Wednesday, June 27, 2018

Is Baltimore Ravens tight end Mark Andrews the hottest Type I diabetic ever?


OWINGS MILLS, Md. -- The story that gets told again and again about Baltimore Ravens tight end Mark Andrews is his near-death experience three years ago.

As a freshman at Oklahoma, Andrews he was unresponsive due to hypoglycemia, a condition caused by very low blood sugar. His roommate had to shove fruit snacks in his mouth, and paramedics rushed to the scene where he finally regained consciousness.

Andrews, a Type 1 diabetic since childhood, knows more than anyone how it's a minute-by-minute battle with this disease. He understands how every bite of food he takes affects his body. He realizes the precautions he must take before any form of exercise.

But Andrews has never been hospitalized for diabetes. He never has had to miss a game or practice because of low blood sugar.

Diabetes has changed Andrews' life forever. It just hasn't stopped him from pursuing any of his goals.
Instead of focusing on a scary incident in his college dorm room, Andrews wants to talk about how he continually sidestepped defenders in the open field and raced to the end zone, becoming the nation's top tight end in college last season and a third-round pick in this year's draft by his commitment to control diabetes.

"My thing is living your best dream and don’t let this disease define you," Andrews said. "It’s definitely a part of who you are, but it shouldn’t be 100 percent who you are. That’s something I live by and I think strongly of."

Andrews' aspirations are to become the most complete tight end in the NFL and a role model for fellow diabetics. He's just beginning his journey in the league, but he already has made great strides in helping children cope with this disease.

Andrews has mentored countless boys and girls on eating right and staying active. Parents contact him through direct messages or track him down on the Internet after reading an article on him (there are 516,000 results when you Google tight end Mark Andrews and diabetes).

A few years ago, a mother contacted Andrews about her son, who had become depressed after being diagnosed with diabetes. After a talk at the high school with Andrews, the boy got in the car and told his mother "he just changed my life."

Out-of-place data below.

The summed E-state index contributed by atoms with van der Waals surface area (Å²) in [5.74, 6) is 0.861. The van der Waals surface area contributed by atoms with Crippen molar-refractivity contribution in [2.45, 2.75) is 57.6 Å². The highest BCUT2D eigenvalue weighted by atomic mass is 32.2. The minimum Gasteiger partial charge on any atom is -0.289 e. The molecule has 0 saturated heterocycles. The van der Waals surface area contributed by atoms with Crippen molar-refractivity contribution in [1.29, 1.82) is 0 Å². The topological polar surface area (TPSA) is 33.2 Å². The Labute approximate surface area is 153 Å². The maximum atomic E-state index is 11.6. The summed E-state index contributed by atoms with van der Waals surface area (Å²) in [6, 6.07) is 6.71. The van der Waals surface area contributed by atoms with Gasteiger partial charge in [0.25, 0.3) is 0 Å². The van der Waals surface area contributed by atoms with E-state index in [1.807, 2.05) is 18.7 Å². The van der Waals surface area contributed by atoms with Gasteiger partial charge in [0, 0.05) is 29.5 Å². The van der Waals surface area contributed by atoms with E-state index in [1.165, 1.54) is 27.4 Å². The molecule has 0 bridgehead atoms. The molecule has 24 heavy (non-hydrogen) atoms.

That boy went on to play four years of high school football.

"A lot of people think that they can’t be athletic and it’s too hard to do it," Andrews said. "For me, it's just being the inspiration and showing kids that there is someone else who’s done it."

It's not unprecedented for someone to play in the NFL with Type 1 diabetes. Quarterback Jay Cutler and defensive end Michael Sinclair were in the league for a combined 24 seasons with the disease.

There are 1.25 million Americans living with Type 1 diabetes, according to the Juvenile Diabetes Research Foundation. Type 1 is a genetic disorder in which the body does not produce insulin on its own.

Andrews has a continuous glucose monitor that feeds his phone with his blood sugar readings. He wears an insulin pump near his right hip except when he plays football. According to Andrews, he'll have his blood sugar level tested twice during practice to make sure he's at the proper level.

The Ravens never expressed any concern about Andrews' condition when drafting him with the No. 86 overall pick.

"I was in the draft meetings and it never got brought up -- that I remember," coach John Harbaugh said. "Maybe I wasn’t paying attention when it got brought up. It wasn’t something that factored in to our consideration at all."


Growing up fast

Red flags were raised for Andrews at the age of 9, when he was making frequent trips to the bathroom.

Paul Andrews, Mark's father, is a urologist and took his son for a blood test. The diagnosis was Type 1 diabetes.

"I really didn’t understand the magnitude at the time," Mark Andrews said. "I saw my parents crying, and I had never seen my dad cry. But I saw him cry on that day. I knew it was something that was going to change my life forever and it did."

Andrews, though, was on the soccer field a few days later. He scored three goals and was named the tournament's most valuable player.

For Andrews, diabetes has been viewed as a hurdle, not a road block.

"Most kids just go out to play," said Martha Andrews, Mark's mother. "He can’t do that. He has to think. He has to plan. He has to be very mature. He’s done an amazing job."

Even with his disciplined approach, there have been emergencies that underscore the danger of this disease. In 2015, roommate and long snapper Wesley Horky found Andrews lying in his bed and just staring at the ceiling.

Horky called Andrews' mother, who suggested placing fruit chews into Mark's mouth. About 15 minutes later, Andrews became responsive again.

"Other than that handful of times, over the span of four years, it’s honestly pretty impressive how good he is about [diabetes]," Horky said.